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Data Storytelling: Why Every Business Needs to Adopt This Skill

Peter Foy
Peter Foy
Written by
Peter Foy
Marketing at AgencyAnalytics
Sep 17
Sep 17, 2020
Data Storytelling: Why Every Business Needs to Adopt This Skill

Both startups and established businesses are now, more than ever, using tools and technology to collect, store, and analyze data. 

After collecting and cleaning data, the next step is to extract value from it. Even with the advent of BI and analytics tools, however, extracting meaningful insights to make better business decisions remains a challenge for many organizations.

What's more, many companies—such as marketing agencies—need to not only extract value from raw data, but also communicate those insights to clients. Since many clients may not have technical expertise in data science, these insights need to be communicated in a professional yet understandable way. To do this, many marketers and analysts use what's referred to as data storytelling.

Telling a compelling data story might sound relatively easy, although many marketers and data analysts find it hard to use an engaging tone and create a narrative in their reporting. The reality is that most businesses tend to overlook this aspect of client reporting.

As we'll discuss in this article, data analytics and reporting are critical components in building the client relationship. That said, insights alone don't yield much value to the client if you don't combine it with a story that conveys the significance of the data. To that end, data storytelling is an essential skill that every business needs to adopt in order to build transparency and improve client communication.

What is Data Storytelling?

As discussed in our Client Reporting eBook, data storytelling is the process of taking raw data, analyzing it, and communicating its significance to clients. This is accomplished with the helpof three core components:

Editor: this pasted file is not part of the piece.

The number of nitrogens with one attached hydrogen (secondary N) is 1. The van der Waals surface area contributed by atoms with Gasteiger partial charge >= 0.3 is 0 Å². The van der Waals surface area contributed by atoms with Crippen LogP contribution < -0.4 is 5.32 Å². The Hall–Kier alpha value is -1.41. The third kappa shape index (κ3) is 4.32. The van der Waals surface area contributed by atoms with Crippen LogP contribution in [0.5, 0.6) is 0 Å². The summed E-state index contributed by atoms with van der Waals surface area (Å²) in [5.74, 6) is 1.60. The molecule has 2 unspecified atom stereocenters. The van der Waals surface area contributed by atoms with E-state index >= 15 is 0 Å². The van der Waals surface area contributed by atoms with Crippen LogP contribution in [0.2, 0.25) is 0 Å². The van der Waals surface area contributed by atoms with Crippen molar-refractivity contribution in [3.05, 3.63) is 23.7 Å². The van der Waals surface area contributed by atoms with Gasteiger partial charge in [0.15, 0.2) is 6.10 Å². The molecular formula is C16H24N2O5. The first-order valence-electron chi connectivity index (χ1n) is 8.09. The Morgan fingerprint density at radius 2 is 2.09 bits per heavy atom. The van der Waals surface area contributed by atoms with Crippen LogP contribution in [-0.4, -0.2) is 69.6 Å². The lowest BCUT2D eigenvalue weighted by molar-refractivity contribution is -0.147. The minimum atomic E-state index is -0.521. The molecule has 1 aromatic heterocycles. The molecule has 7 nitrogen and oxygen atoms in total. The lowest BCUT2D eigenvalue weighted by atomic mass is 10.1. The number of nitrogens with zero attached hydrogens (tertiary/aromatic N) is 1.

• Data: The first element of storytelling requires that you haveaccurate and up-to-date data. One of themain benefits of an all-in-one reportingplatform is that data is automatically pulledfrom various marketing platforms, which both saves you time and avoids the possibility ofhuman-error in the data collection process. Once the data is collected and cleaned, it is then analyzed with the use of statistics and algorithms in order to extract key insights.

  • Visualization: Data visualization is a graphical representation of data that uses graphs, charts, and other visual elements to convey information. Data visualization is key in both discovering and communicating underlying trends, patterns, and outliers in a given dataset. Ultimately, the goal of visualization is to uncover trends that may have otherwisebeen missed with a standard spreadsheet and convey that information in a comprehensible way.

  • Narrative: Finally, providing a narrative alongside insights and visualization allows analysts and marketers to highlight the significance of certain metrics, KPIs, or changes that may have occurred during the reporting period.

Combining these three elements in your client reporting allows you to build a level of trust and transparency by communicating results in a way that anyone can understand, regardless of technical expertise.

Why is Data Storytelling Important?

There are many methods to communicate data insights, although since storytelling is an intrinsic human characteristic it allows you to blend the data-driven economy with visual and written communication. Before we discuss how to tell a good data story, let's review a few of the reasons why data storytelling is so important.

1. It’s a powerful competitor analysis model

Firstly, if you’re in a highly competitive market you're constantly at risk of losing potential customers to the competition. To draw a line between your business and the overall market, you want to identify competitive data insights from your campaigns and operations. Internal data allows you to tell a story about your brand’s personality and its unique strategies that solve your target customer's pain points. 

Data storytelling is perfect for PR, and when done right, it can give your brand recognition over your competitors. In short, companies can enhance the value of their products or services to their target audience with a data storytelling culture. 

2. It boosts client communication & engagement

While companies use many strategies to collect and analyze data, maintaining an engaging conversation for an extended period of time with clients can a difficult task for many agencies. Building effective client communication goes beyond compiling as much information into a presentation, you also want to use data storytelling to convey results in an intelligible way and demonstrate the value of your services.

3. It creates a visual appeal